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Last updated:
July 10, 2004.


Howler Monkey
(Bolivian red Howler monkey)
Alouatta seniculus sara

Order: Primates
Family: Cebidae

1) General Zoological Data

Alouatta is the most widely distributed genus "of neotropical primates, with a geographic range extending from Mexico to northern Argentina" (Lima & Seuanez, 1991). It is also one of the largest cebids and is relentlessly pursued for food in South America. Thus, many species and subspecies are in peril of extinction. Just how many species there are, and which should be nominated as subspecies, are questions that are under frequent and continuing debate. An example is had in the discussion by Smith (1970) who described sympatry of two different, yet nominally different subspecies of black howler monkeys in Mexico. Howlers differ is size and, especially, in pelage. But coloration is not necessarily a good means of assigning species name, as was alluded to by Lima & Seuanez (1991). Moreover, there is extensive karyotypic evolution in this genus. Thus, precise point of origin is perhaps the best indicator for species designation. This is best brought out in the detailed discussion of the various species in Groves' new book (2001). He referred to "the xxx group" (e.g. "the seniculus group") and then assigns specific localities to the nominated species. Nowak (1999) listed nine species of howler monkeys, others consider there to be ten. Molecular studies by Harana et al. (1995) found evidence that links Ateles and Alouatta into one subfamily, the Atelinae. Hugot (1998) came to similar conclusions from studying the specific pinworms (Oxyuris) in the platyrrhine monkeys and considered these to have been co-evolved with platyrrhine speciation. Using mitochondrial and nuclear genes, Cortes-Ortiz et al. (2003) suggested that "the contemporary howler monkey species originated in the late Miocene and Pliocene, not the Pleistocene". mtDNA was more declarative than nuclear genes and they differentiated "cis- and trans-Andean clades". According to Gotch (1979), Alouatta is a combination of French and Latin to denote "a lot of shaggy hair".

The weight of male howler monkeys is usually larger than that of females but there is considerable variation. Generally speaking, weights between 4.4 and 11.5 kg have been listed for adults. The howler monkey is strongly prehensile with a very strong tail, is a preferably arboreal species, and it is the most folivorous of the South American primates. But fruit and other substances (nuts, blossoms) are also consumed. Fig trees are an important resource. In a detailed study of food consumed by red-handed howler monkeys, de Souza et al. (2002) described geophagy as also occurring in the wild. Howler monkeys, of course, are characterized by their loud howl - penetrating noises in the jungle. Having (inadvertently) rested under a tree with a band of howlers beginning their morning chatter, I can attest to the fear they may elicit. Jones (1980) lists 12 years as the longevity for a specimen of Alouatta villosa palliata.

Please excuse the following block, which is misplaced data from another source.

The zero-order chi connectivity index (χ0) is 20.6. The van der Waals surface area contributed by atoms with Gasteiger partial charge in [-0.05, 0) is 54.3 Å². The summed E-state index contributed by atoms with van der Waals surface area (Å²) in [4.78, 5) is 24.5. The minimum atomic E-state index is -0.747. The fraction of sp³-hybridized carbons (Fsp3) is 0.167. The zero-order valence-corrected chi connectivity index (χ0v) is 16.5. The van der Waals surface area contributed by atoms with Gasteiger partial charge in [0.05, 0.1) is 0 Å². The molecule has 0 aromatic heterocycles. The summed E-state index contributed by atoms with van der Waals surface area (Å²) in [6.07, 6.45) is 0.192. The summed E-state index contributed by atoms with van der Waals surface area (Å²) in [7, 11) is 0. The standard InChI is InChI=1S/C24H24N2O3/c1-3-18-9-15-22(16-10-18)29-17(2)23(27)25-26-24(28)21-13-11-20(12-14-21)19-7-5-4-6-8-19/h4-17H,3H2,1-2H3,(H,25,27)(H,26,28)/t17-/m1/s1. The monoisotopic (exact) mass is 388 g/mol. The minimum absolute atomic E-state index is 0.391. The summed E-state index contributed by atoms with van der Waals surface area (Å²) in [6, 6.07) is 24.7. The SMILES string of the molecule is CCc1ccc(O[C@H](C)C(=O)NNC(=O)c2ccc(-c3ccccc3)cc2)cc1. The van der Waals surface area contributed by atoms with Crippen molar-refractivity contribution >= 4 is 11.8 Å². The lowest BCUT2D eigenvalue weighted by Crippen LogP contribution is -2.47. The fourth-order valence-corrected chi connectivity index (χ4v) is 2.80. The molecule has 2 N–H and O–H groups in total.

Alouatta seniculus sara at San Diego Zoo.
  2) General Gestational Data

Usually a single young is born after a gestation lasting around 180 days, and having a weight between 275 and 400 g. Shoemaker (1979) reviewed the captive reproduction in his zoo of a group of black howler monkeys and suggested from his literature review a gestational length of 187 days (139 in another paper) and 180-186 days for Alouatta palliata. Later (1982) he indicated that first successful keeping of howler monkeys in zoos did not occur until 1975, when the diet and other factors were better understood.

3) Implantation

No early implantation stages have been described.

4) General Characterization of the Placenta

Mossman (1987) stated that only few placentas of South American primates had been evaluated and he then described the placenta of Alouatta as being "discoid", with other cebids having two disks (see the chapters on Spider monkey and Saki monkey). He also alluded to a trabecular structure of the villi. This is not so much the case for the howler monkey, I believe. Its structure is much more villous than that of the callithrichids, although the subchorial villi have a filiform appearance, similar to those of the saki monkey. The villi are extremely cellular in this immature placenta, the only one that was available to me, and there are no hematopoietic islands in the villi. There are, however, nucleated red cells in the fetal circulation, as behooves such an immature gestation. The floor of the placenta has a thick layer of extravillous trophoblast that is adjacent to the often degenerating decidua basalis without apparently invading it, however. The single immature placenta I have had available for histology had only a single disk. It weighed 30 g with an accompanying fetus weighing 90 g. The umbilical cord was 12 cm long.

Implantation of young gestation with immature villi above and extravillous trophoblast ("X-cells") in the middle layer. Degenerating decidua basalis below.
Higher magnification of "X-cells" that effect the implantation. Note binucleate cells and large nuclei that are the result of endoreduplication.
  5) Details of fetal/maternal barrier